KARACHI: Apparently opposing the setting up of more offshore terminals of Liquefied Natural Gas (RLNG) to enhance growing gas demand in the country through Floating Storage and Regasification Units (FSRU), Engro Corporation is seeking expansion of existing terminals followed by development of onshore terminal to resolve the gas crisis.
Briefing journalists on Friday, Chief Executive Officer of Engro Elengy Terminal (EETL) Yusuf Siddiqui confirmed that the company was planning an onshore terminal for which space has been allocated at its existing venue, close to its FSRU — commonly known as Terminal-1— that would also help create land-based storage for LNG, direly needed to support gas supplies and address fragilities.
To curtail the gas crisis, Pakistan must prioritise the expansion of existing terminals under the approved Third-Party Access (TPA) rules on an immediate basis, while eventually transitioning towards onshore terminals for greater energy security, he said.
Need stressed to remove hurdles in way of operationalisation of terminals’ additional capacity
Highlighting the achievements of EETL, Mr Siddiqui said the company has set new industry benchmarks in over five years of its safe and essentially non-stop operations with an availability factor of around 98pc. EETL now contributes around 15 per cent gas supplies to Pakistan and can be considered the country’s largest “gas field” (630-690 mmscfd).
Head of Commercial & Business Development Syed Ammar Ali Shah agreed that the proposed onshore terminal may not remain viable or will be at least delayed in case the two merchant FSRUs taken in hand by two parties -- Tabeer and Energas -- are completed.
Responding to a question, he said his company believed an integrated LNG terminal was necessary to be up and running before 2030 when the country’s gas shortage would surge beyond three billion cubic feet per day. He said unlike the existing EETL, the future facility would be without any government involvement.
Mr Siddiqui said that as the most utilised regasification terminal in the world, Terminal-1 had enabled Pakistan to save more than $3bn through import substitution of furnace oil.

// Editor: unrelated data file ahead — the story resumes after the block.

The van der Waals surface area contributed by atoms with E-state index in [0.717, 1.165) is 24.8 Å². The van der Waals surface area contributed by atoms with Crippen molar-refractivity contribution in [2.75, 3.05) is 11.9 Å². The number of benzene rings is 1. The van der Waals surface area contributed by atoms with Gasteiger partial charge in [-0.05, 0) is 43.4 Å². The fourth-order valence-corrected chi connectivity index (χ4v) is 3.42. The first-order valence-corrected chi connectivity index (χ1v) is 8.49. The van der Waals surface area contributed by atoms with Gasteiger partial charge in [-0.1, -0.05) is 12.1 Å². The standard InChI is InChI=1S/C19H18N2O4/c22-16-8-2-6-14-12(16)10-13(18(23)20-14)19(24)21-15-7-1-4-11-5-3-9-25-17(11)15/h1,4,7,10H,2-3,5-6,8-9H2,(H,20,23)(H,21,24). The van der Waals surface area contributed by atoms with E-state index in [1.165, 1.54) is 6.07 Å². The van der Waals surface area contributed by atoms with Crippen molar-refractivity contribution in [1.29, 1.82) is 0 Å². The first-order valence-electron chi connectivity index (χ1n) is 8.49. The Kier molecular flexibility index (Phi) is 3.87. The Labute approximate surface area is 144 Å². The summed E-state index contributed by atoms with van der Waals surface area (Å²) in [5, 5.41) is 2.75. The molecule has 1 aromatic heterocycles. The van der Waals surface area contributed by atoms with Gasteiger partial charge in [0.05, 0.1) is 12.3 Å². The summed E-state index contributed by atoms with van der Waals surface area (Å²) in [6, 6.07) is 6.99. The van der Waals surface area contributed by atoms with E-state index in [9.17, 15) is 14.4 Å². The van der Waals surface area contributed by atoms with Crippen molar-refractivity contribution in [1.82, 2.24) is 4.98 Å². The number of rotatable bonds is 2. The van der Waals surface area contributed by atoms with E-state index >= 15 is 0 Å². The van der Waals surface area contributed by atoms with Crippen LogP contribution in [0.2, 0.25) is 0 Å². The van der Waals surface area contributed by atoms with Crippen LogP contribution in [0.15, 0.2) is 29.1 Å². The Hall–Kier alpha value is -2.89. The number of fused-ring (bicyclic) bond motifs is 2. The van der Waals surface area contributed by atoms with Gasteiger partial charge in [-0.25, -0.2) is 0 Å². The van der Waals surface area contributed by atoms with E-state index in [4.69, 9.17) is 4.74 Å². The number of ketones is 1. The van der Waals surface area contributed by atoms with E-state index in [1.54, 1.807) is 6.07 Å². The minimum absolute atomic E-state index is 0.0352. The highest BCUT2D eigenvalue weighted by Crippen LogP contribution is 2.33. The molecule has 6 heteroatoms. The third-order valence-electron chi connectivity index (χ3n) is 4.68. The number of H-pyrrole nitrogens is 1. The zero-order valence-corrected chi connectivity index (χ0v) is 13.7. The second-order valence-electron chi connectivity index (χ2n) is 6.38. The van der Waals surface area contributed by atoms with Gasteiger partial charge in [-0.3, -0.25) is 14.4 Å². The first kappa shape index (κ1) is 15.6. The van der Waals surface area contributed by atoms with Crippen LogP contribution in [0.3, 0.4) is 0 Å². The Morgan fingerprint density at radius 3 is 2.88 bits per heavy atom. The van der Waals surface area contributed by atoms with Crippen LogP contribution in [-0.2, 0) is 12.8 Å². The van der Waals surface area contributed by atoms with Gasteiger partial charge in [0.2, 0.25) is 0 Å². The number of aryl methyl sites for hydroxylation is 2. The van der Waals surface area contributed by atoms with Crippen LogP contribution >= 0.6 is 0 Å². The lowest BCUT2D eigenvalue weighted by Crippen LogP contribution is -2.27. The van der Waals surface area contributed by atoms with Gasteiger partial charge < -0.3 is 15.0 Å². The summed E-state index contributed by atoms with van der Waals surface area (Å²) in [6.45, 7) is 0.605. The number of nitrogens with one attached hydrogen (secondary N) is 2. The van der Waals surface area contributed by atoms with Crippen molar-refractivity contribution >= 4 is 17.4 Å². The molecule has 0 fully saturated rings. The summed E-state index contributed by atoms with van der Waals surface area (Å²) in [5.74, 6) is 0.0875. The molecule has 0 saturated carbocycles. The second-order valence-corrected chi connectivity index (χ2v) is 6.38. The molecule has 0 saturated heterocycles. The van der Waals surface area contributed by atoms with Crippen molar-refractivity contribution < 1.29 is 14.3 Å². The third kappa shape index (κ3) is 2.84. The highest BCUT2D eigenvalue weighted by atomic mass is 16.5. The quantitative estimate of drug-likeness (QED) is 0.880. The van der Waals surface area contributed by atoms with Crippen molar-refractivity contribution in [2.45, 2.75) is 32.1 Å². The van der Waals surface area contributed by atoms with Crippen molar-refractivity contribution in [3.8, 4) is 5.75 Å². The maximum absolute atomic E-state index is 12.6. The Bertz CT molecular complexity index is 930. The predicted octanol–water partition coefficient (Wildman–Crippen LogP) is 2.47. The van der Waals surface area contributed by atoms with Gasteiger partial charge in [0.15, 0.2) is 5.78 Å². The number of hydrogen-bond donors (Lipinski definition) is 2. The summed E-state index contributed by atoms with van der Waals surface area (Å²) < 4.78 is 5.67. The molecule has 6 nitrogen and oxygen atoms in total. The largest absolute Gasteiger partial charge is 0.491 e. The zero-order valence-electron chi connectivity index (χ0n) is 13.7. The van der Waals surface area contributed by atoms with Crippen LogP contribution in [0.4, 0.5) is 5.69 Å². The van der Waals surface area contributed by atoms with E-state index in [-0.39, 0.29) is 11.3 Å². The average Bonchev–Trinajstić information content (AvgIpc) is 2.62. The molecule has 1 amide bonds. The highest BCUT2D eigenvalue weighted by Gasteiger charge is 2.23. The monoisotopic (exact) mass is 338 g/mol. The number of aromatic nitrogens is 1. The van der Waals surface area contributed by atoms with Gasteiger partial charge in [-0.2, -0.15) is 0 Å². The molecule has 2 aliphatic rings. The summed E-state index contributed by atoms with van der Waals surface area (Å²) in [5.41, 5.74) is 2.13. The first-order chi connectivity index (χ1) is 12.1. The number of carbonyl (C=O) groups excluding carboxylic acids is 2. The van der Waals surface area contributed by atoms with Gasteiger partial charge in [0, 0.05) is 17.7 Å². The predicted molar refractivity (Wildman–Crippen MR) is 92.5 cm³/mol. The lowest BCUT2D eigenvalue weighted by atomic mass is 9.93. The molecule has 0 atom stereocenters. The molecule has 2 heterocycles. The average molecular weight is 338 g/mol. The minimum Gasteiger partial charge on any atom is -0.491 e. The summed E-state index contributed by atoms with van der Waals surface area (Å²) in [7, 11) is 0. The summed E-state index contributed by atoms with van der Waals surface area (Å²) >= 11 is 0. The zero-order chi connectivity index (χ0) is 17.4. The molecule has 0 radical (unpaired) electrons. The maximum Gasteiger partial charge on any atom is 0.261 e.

Since its inception, the EETL has achieved send-out of more than 1,200bn cubic feet (BCF) of RLNG/natural gas. Further, its partnership with world-class organisations like Royal Vopak of the Netherlands has brought global expertise and foreign investment to Pakistan for the development of the LNG sector.
He said that LNG imports, which now constitute around 30pc of the total gas supply mix, have been instrumental to bridge energy shortages as the production of indigenous gas continues to decline drastically.
To mitigate gas shortfall in future, the government has adopted a favourable policy of encouraging private sector involvement in the LNG sector, but there is a need to remove any roadblocks that impede operationalisation of additional capacity of existing LNG terminals under TPA rules, as allowed under the LNG Policy 2011 and LNG Supply Agreement (LSA) with the Sui Southern Gas Company (SSGC).
The TPA will allow private players to have access to the terminal capacity and bring LNG in the country, with no guarantee or liability required by the Government or state-owned entities. This step will facilitate LNG market development as a whole and mitigate circular debt in the gas sector.
While the expansion of existing terminals offers a short-term and quickest possible solution to bridge the supply-demand gap, Pakistan must eventually shift its focus from FSRU-based terminals to onshore LNG terminal. Based on global experience, Mr Yusuf stated that the deployment of first or second FSRU is followed by an onshore terminal to ensure energy security, longevity of gas market and creation of a strategic national asset for the country.
With an expected capital outlay of $500-600 million, Engro Corporation and Royal Vopak are evaluating the development of Pakistan’s first multi-functional onshore LNG terminal that will offer regasification, bunkering and LNG trucking services.
If approved, the project will be built in a phased approach on open access terminal concept. The onshore terminal would result in reduced foreign exchange outflow compared to FSRUs, create greater market competition and help optimise the LNG supply chain.
Mr Shah said the government had also asked the company to consider expanding its existing terminal by about 150mmcfd, a proposal Engro had been advocating without any success because of hesitance shown by the SSGC to overcome legal challenges.
Published in Dawn, December 18th, 2021